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Hi! As I wrote in my welcome message I have acquired an expensive (at least for me at south of Spain), weight and important telescope just 18 months ago. Also, the effort to take it to the field is high (its main mirror + cell weights 30kgs), so I propose myself a simple but very rewarding challenge, to observe the Messier list again but with "other eyes". The images that showed the telescope with an aperture that I was not used to left me almost speechless, so I decided to create some cards that help to understand what can be seen visually with large apertures. I sincerely believe that it is something that, in as much detail as I am dedicating to it, had not been done before and the result seems to me that it can be very useful for many. Unfortunately I only have 13 cards created but I will expand it as the days go by, even so I would like to share it with you in case you find it useful. My main goal is to create a tool that helps the slow and detailed observation of the Messier list, because I feel if I do not share what I do it does not make sense at all. So here you have the web and its cards: https://theferretofcomets.com/index.php/en/messier-catalog/ Please let me know your ideas about it, any kind of criticism is most welcome. Best, Israel
Hello, For those that don't know I am very green when it comes to star gazing. However, I have a great enthusiasm to try and bumble my way across the sky and see if I can stumble across something whether accidentally or intentionally. So my session on 12th September 2018 started out like all my 5 previous sessions started, collimating unnecessarily and checking the weather looking for a gap in the clouds. I got lucky, there was a window between 9 and 11 shown on the app, it actually turned out better than the app initially suggested which goes to show that even when we know a lot we don't always get it right. I placed my 200p dob outside 30 mins before at 830, went back in and started planning my session. I was determined to finally find M13, I haven't seen it yet, and in all my previous sessions I have dedicated almost an hour in each one to unsuccessfully finding it. I made a list of some others in my app including the double cluster in Perseus. I went outside, popped the dob on my shoulder and walked about 50 m to the bottom of my garden to a spot that provides the best views of the night sky. I sat down and got ready. The sky at this point was still in that end of twilight period where it's not yet fully dark but some of the brighter stars are beginning to show up. Not to worry I thought I'll get the finder scope on Vega and then gradually start working my way across to M13. So the way I do this is to make sure I'm at a place in the sky I know, like Vega, and then gradually looking through the finder scope star hop slowly matching the constellations I see with my sky safari app. I'm painstakingly working my way toward M13 and it's slow work, 20 minutes later I'm still there moving my telescope cm by cm. Through my finder scope I see a fuzzy glow. Strange, I thought to myself, it's what I thought M13 should look like but not where I thought M13 was supposed to be. Not really caring too much what it was I dived onto my 21mm lens and had a look through. It was a site to behold, the more I looked the more I could see. The density of stars was spectacular, I loved being able to stare into the middle and try pick out individual ones. This for me was a big moment because deep sky wise I have only ever been able to see Andromeda, with my star gazing confined to lunar and planetary. I checked my app, and discovered that I had stumbled onto M92, not purposefully but accidentally because it was on the way to M13. What's that saying about destination and journey? I got back down to my telescope to carry on my quest. Unfortunately I Knocked the telescope with a wayward elbow and went out of position. Not having the heart or resolve to carry on I decided to try a different target. So M13 remains to be ticked off for now. Onto the double cluster. This was a comparable walk in the park to find. Finding it only 15 minutes. I first started trying to find the W in the sky and I was going to work my way down. I struggled. I probably saw one of the stars from cassiopeia plenty of times through the finder scope but because it is so dense there I never really know for sure if its one of them or something else. I opted to approach it from the bottom. Mirfak is much easier for my to find so I started from there, and very quickly worked my way up to the double cluster. Again I was amazed, the view was spectacular, the stars looked crisp and I was really happy with the variety of stars I could see. I could make out some reds which was really cool. Lens wise, I was using a Baader Hyperion 68 Degree 21mm Eyepiece, the FOV was just about perfect, and the brightness was where I wanted to be. Here is where I started experimenting, I thought I would try out my 9mm Takahashi Abbe Orthoscopic eyepiece. I thought I would magnify onto one of the clusters and see them one at a time. I was disappointed, the brightness was less and I found the image I was seeing a lot less crisp. I don't know but I assume that such eyepieces are for mainly planetary observing. I popped back in my other eyepiece and carried on observing. By this point I was happy, and also cocksure. I thought i'll go tackle a Nebula next. I saw that the soul nebula was nearby and listed as a bright nebula, which made me think there was a chance I could see it. I failed miserably even with being in the right place with the right FOV and an Olll filter I couldn't see anything. Not too sure why, I just assume that nebula's are tough to see. I finished off going back to Andromeda in a way a child hood sweetheart of mine being the first deep sky object I ever found. I gazed at it's fuzzy obscure shape and reflected on my session "How far have I come, and how much further have I got to go." Attached are some really poor quality photos I took on my smartphone of the double cluster. They are incidentally some of the first images I have ever captured of the universe. Who knows I might be better in a years time, or I might not! Thanks and good luck with your observing, Shaan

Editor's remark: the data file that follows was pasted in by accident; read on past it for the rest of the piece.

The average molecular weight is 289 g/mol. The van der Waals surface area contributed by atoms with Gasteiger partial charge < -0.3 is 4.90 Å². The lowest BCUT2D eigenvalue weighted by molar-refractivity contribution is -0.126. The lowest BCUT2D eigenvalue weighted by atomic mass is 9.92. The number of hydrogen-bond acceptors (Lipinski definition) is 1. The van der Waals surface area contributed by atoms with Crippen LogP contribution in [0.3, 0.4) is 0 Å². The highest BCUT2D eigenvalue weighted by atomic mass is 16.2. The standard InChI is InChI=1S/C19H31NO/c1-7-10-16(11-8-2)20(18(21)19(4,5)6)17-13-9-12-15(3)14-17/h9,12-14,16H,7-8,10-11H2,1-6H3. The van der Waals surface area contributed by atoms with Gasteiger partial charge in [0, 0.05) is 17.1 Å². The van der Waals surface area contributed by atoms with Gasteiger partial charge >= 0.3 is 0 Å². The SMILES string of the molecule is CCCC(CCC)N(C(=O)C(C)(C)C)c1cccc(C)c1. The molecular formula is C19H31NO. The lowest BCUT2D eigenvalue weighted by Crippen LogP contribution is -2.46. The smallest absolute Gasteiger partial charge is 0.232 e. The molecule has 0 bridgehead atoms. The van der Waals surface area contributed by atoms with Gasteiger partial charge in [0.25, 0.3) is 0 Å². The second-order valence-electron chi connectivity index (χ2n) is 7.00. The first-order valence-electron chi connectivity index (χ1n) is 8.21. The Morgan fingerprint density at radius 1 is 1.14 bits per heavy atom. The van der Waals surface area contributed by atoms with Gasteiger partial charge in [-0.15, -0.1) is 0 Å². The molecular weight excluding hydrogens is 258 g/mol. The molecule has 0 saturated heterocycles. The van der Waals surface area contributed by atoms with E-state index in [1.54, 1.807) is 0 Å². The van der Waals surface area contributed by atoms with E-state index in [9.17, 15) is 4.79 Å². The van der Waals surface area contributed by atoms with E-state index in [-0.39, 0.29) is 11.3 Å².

Last night the skies were mostly clear, but the devils orb was high and bright . I checked the weather forecast and it was showing a mixed bag all night. I had a decision to make? (a) Take 2 hours now (with the moon) maybe some doubles or (b) go to bed and come out when the moon had gone home for the night? - -Whilst watching an old episode of Prime Suspect, I pondered my quandary… Then, decision made = go to bed and GAMBLE! Set the alarm for 3-30am and off to bed I went... I awoke at 2-50, scanned the room for moon light, not too bad so up I get & head downstairs to check outside… - -Oh, it’s gloomy. Only the main constellation stars are visible and there is a misty low cloud. - -Well I’m up now, I can give it 30mins (ever the optimist!)… Twenty minutes later, another check… - -There are more stars than before - -Seems less low cloud - -I’ll give it another 10 minutes… Repeat the check, things are definitely improving, so I decide to get all my warm gear on and waste no more time sitting around. Ten minutes later, I’m ready to head outside. I open the door and… its clearer still so “here we go”… Into the shed, setup the CPC1100. Choose the Ethos21 and plug in the eyepiece heater along with the double heater tapes on the CPC. Brrr, it’s cold. Give up with the fingerless gloves and straight to the full gloves – that’s better! Slid open the roof to absolute silence – you can’t beat the middle of the night, it’s so quiet and very few lights I’m pleased to say! - - Had a nervous peep as the roof slid open, it wouldn’t be the first time that it clouds over while I am setting up. But No, it’s still good out there… Fired up the starsense, and had a look around while it did its magic! - - Leo looks well placed. I’ve got the Plough overhead. Alignment complete. Scope’s ready! With the plough above, there can be only one first target… 11. M51 Whirlpool Scope slews around, I move my chair into position and wait… Well, there it is (dead centre of course), two spiral arms on show (with some staring and imagination of course – my eye’s not “in” yet). No bridge visible, maybe I’ll return later 22. M101 One of my favourites since I moved to Cumbria. A hopeless target from my old house, but now… There she is, big and round (No, not the wife!). Two nice clumpy bits (that I’ve seen before). No definable arms but plenty to look at as I take my time and slew around nice & slow, taking in some of the details I can tease out. If the sky stays with me then I’ll be back for another look later (he hopes) 33. M108 Another galaxy that “used to be” crap! Now, its another story, it seems bigger than I remember and bright too. Happy with that, I am! 44. M82 A favourite of mine (since the supernova a few years back). The core was very bright and the length was impressive too (or so I thought…) 55. M81 obvious next target This used to be M82’s poor neighbour, but from my new house it can give M82 a run for it’s money! Not always though!. This morning however, its good – big and round – bigger than the last time (29Jan) The E21 didn’t split the smaller pair in the double double (unlike last time), close but not quite. 66. 4631 Whale glx I have not managed to get to the whale so far this year, so I had it in my mind, get in there early before I forget. It’s a great galaxy. Fills the FOV (bigger the M82 for example) and takes some time to have a good look around. Great! 77. 4565 needle glx I was here in January but the view was not the best. Bam! Tonight it IS a needle across the E21 wide FOV. Definite highlight of the morning. Don’t think I’ve seen it this good before! 88. More galaxies close by M64 (no black eye) & 4559 99. M85+4394 I double take, is that a supernova in M85? Quick, grab the ipad… [removed word], there it is, “a field star”. Never mind, M85 sure looks good sitting there with it’s buddy NGC4394 sitting nearby 110. Sky is getting darker now, I go lower into Markarian’s chain, type M84 into the handset… Right, I look into the eyepiece and the thought “where have all these galaxies come from” enters my mind. 1,2,3,4,5 wasn’t expecting that. Of course, this is my first trip into the chain with a 100 degree eyepiece… Well, it was then as I pan right and up through the chain, galaxy after galaxy. My notes say “M84-> 4-> 3-> 2->1->2”, that’s 13 galaxies. I even got lost at one point as I spotted a big galaxy in the top corner of the eyepiece, went up to have a look and found some more. Had to slew back to M84 and start again *** Now, I see why we need 100 degree eyepieces *** 111. Onto M88, M89, M90, M99 & a nice pair 4550&4551 I’m starting to feel cold now. My toes are “on the brink” but push on… Trying not to think about the skies but thanking the man upstairs for sticking with my plan to get out early! I glance over the side of the shed wall and it’s “Hello Cygnus”, “Hello Milky Way” – conditions have really improved 112. Revisit M51 & M101 Now my eye is “in”, got to go back for another look… M51 had improved. The dark areas in between the dust lanes were much blacker, helping the lanes to stand out. The bridge was in and out but a glimpse is a glimpse is a glimpse! M101 was about the same, couldn’t tease anything extra out of her. 113. On we go! I can sense the oncoming of the light so stay up high with 4244 silver needle glx Very nice indeed. Very long side on galaxy. Not as bright as the needle but I’m not complaining 114. 4490&4485 Cocoon glx’s Two galaxies in the process of merging. One big, one small. They are interesting to view as you ponder the fact that they are distorting each other out of shape as they come around to pass through each other for the second time (according to sky safari!) 115. M63, Bright core and surrounding disk too. 116. M13 globular cluster I’m in the vicinity, & not tried either of the Ethos on it yet so lets give it a go... E21, its lovely and bright. Stars to the core but she will take more power… E13, that’s better. A lovely sight, now “I can see stars”! -- M51 & Ethos13 I wonder? The E13 is in, what would M51 look like at over x200? Only one way to find out. Slew over... M51 fills pretty much the full FOV. I can see spirals but not clearly. It’s hard to draw a clear conclusion. It was a big view but I am not sure it was better than the E21. -- Let’s try M82… over we go. Similar, its bigger but not much better. Closer to the E21 view this time… I need to experiment more. Maybe an E17 would have been the killer view (but I don’t own one of those?) ** My new scope will be 2000mm focal length so the E13 should drop right into the killer view zone, I’ll have to be patient and wait another month ** 117. Nearly finished now, time for M102 spindle (not viewed this too often) It was small & bright. Not really a spindle. Light is coming now, so time for the finale … Jupiter. 118. Jupiter This is my third attempt of 2017, two previous goes were rubbish. Conditions were better and I could at least get a decent focus on the planet with the E21. (E13 was too much for it). I bunged in the Baader Neodymium Filter (which I find useful on planets) and was able to tease out some blue bits in the banding BUT its pretty thin pickings compared to previous years. I had a plan to watch the GRS but my feet are now cold and the view wasn’t promising enough to keep me out there so time to pack up had come. It was 6-00am, I had a bonus two and half hours of galaxy heaven Markarian’s chain was the highlight for sure I slid the roof shut to the sound of breaking ice on the roof tracks confirming what my toes were telling me – it was cold. Switched the lights on. The dew shield and Borg89 (that rides on top) were thick with ice. More ice than the 27Jan report! I left one layer of clothes on and got into bed. I was very cold and it took quite a while before I started to warm up! I hope the weather god’s continue to show mercy as we move into the best time of the year (according to me) – Galaxy season! ** Got news last week that my new 20” mirror is completed and has gone off for coatings. Fingers crossed, I will get to re-tread these steps before this great season is passed. Should be something to savour Hope you enjoyed it, Alan